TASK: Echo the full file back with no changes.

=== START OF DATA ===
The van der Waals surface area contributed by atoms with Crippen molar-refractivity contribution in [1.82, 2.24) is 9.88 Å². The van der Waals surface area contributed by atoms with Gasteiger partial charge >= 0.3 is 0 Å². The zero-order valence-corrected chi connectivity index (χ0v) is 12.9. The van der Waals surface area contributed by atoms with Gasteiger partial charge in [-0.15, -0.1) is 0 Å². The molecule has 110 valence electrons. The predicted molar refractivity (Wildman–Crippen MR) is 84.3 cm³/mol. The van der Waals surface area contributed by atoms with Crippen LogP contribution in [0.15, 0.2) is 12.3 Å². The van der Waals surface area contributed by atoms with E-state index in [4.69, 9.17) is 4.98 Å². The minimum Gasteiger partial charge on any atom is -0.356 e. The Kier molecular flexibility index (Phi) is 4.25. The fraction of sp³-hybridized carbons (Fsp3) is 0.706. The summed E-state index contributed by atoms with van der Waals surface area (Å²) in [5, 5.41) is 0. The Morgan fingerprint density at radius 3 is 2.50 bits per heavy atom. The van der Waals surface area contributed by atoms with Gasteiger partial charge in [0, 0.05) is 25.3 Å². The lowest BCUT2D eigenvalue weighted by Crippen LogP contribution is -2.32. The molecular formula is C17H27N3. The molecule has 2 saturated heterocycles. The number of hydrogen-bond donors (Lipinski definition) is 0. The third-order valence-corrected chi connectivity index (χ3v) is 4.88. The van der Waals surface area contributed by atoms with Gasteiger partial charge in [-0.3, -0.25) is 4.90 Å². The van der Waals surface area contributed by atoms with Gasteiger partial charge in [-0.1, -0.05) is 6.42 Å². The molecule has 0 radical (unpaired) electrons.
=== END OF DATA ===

The van der Waals surface area contributed by atoms with Crippen molar-refractivity contribution in [1.82, 2.24) is 9.88 Å². The van der Waals surface area contributed by atoms with Gasteiger partial charge >= 0.3 is 0 Å². The zero-order valence-corrected chi connectivity index (χ0v) is 12.9. The van der Waals surface area contributed by atoms with Gasteiger partial charge in [-0.15, -0.1) is 0 Å². The molecule has 110 valence electrons. The predicted molar refractivity (Wildman–Crippen MR) is 84.3 cm³/mol. The van der Waals surface area contributed by atoms with Crippen LogP contribution in [0.15, 0.2) is 12.3 Å². The van der Waals surface area contributed by atoms with E-state index in [4.69, 9.17) is 4.98 Å². The minimum Gasteiger partial charge on any atom is -0.356 e. The Kier molecular flexibility index (Phi) is 4.25. The fraction of sp³-hybridized carbons (Fsp3) is 0.706. The summed E-state index contributed by atoms with van der Waals surface area (Å²) in [5, 5.41) is 0. The Morgan fingerprint density at radius 3 is 2.50 bits per heavy atom. The van der Waals surface area contributed by atoms with Gasteiger partial charge in [0, 0.05) is 25.3 Å². The lowest BCUT2D eigenvalue weighted by Crippen LogP contribution is -2.32. The molecular formula is C17H27N3. The molecule has 2 saturated heterocycles. The number of hydrogen-bond donors (Lipinski definition) is 0. The third-order valence-corrected chi connectivity index (χ3v) is 4.88. The van der Waals surface area contributed by atoms with Gasteiger partial charge in [-0.3, -0.25) is 4.90 Å². The van der Waals surface area contributed by atoms with Gasteiger partial charge in [-0.1, -0.05) is 6.42 Å². The molecule has 0 radical (unpaired) electrons.